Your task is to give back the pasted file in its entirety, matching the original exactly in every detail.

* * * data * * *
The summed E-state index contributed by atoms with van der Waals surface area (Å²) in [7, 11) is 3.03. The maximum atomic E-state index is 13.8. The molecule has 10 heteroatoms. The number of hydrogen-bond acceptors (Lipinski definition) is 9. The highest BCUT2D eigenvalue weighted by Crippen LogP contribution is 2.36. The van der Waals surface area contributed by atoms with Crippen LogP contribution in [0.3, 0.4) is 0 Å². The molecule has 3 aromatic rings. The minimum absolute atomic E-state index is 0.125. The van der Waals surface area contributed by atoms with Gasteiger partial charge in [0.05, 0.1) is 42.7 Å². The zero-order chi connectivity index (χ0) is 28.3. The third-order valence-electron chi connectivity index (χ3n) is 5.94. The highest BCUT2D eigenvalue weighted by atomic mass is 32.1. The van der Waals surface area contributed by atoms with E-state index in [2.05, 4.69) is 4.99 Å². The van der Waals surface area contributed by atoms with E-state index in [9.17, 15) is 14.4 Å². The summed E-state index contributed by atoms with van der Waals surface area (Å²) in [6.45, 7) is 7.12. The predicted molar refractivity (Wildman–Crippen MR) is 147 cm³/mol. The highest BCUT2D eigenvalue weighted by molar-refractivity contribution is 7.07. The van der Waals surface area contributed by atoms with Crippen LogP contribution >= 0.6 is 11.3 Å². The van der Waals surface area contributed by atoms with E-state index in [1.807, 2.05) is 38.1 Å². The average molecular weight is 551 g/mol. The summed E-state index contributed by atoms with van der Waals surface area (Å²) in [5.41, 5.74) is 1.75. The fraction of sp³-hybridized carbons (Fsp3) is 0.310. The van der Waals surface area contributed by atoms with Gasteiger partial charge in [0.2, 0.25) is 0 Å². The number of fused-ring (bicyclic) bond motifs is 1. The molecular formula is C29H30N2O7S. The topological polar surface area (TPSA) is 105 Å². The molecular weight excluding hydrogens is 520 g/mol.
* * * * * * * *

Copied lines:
The summed E-state index contributed by atoms with van der Waals surface area (Å²) in [7, 11) is 3.03. The maximum atomic E-state index is 13.8. The molecule has 10 heteroatoms. The number of hydrogen-bond acceptors (Lipinski definition) is 9. The highest BCUT2D eigenvalue weighted by Crippen LogP contribution is 2.36. The van der Waals surface area contributed by atoms with Crippen LogP contribution in [0.3, 0.4) is 0 Å². The molecule has 3 aromatic rings. The minimum absolute atomic E-state index is 0.125. The van der Waals surface area contributed by atoms with Gasteiger partial charge in [0.05, 0.1) is 42.7 Å². The zero-order chi connectivity index (χ0) is 28.3. The third-order valence-electron chi connectivity index (χ3n) is 5.94. The highest BCUT2D eigenvalue weighted by atomic mass is 32.1. The van der Waals surface area contributed by atoms with E-state index in [2.05, 4.69) is 4.99 Å². The van der Waals surface area contributed by atoms with E-state index in [9.17, 15) is 14.4 Å². The summed E-state index contributed by atoms with van der Waals surface area (Å²) in [6.45, 7) is 7.12. The predicted molar refractivity (Wildman–Crippen MR) is 147 cm³/mol. The highest BCUT2D eigenvalue weighted by molar-refractivity contribution is 7.07. The van der Waals surface area contributed by atoms with Crippen LogP contribution >= 0.6 is 11.3 Å². The van der Waals surface area contributed by atoms with E-state index in [1.807, 2.05) is 38.1 Å². The average molecular weight is 551 g/mol. The summed E-state index contributed by atoms with van der Waals surface area (Å²) in [5.41, 5.74) is 1.75. The fraction of sp³-hybridized carbons (Fsp3) is 0.310. The van der Waals surface area contributed by atoms with Gasteiger partial charge in [0.2, 0.25) is 0 Å². The number of fused-ring (bicyclic) bond motifs is 1. The molecular formula is C29H30N2O7S. The topological polar surface area (TPSA) is 105 Å². The molecular weight excluding hydrogens is 520 g/mol.